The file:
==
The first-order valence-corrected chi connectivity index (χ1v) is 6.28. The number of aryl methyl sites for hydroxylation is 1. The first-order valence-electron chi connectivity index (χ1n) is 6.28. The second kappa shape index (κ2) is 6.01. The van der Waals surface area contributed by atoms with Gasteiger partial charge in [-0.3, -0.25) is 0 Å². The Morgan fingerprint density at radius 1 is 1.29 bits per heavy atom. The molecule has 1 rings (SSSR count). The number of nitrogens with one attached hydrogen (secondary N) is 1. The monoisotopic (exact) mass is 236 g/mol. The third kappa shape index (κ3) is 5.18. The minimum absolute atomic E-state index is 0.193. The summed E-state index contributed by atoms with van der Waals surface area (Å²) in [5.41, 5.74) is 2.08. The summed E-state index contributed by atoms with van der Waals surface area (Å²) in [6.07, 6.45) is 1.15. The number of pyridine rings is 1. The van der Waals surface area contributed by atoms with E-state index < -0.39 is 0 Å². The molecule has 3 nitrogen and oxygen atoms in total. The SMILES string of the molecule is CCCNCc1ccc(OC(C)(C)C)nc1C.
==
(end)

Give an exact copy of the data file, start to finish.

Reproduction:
The first-order valence-corrected chi connectivity index (χ1v) is 6.28. The number of aryl methyl sites for hydroxylation is 1. The first-order valence-electron chi connectivity index (χ1n) is 6.28. The second kappa shape index (κ2) is 6.01. The van der Waals surface area contributed by atoms with Gasteiger partial charge in [-0.3, -0.25) is 0 Å². The Morgan fingerprint density at radius 1 is 1.29 bits per heavy atom. The molecule has 1 rings (SSSR count). The number of nitrogens with one attached hydrogen (secondary N) is 1. The monoisotopic (exact) mass is 236 g/mol. The third kappa shape index (κ3) is 5.18. The minimum absolute atomic E-state index is 0.193. The summed E-state index contributed by atoms with van der Waals surface area (Å²) in [5.41, 5.74) is 2.08. The summed E-state index contributed by atoms with van der Waals surface area (Å²) in [6.07, 6.45) is 1.15. The number of pyridine rings is 1. The van der Waals surface area contributed by atoms with E-state index < -0.39 is 0 Å². The molecule has 3 nitrogen and oxygen atoms in total. The SMILES string of the molecule is CCCNCc1ccc(OC(C)(C)C)nc1C.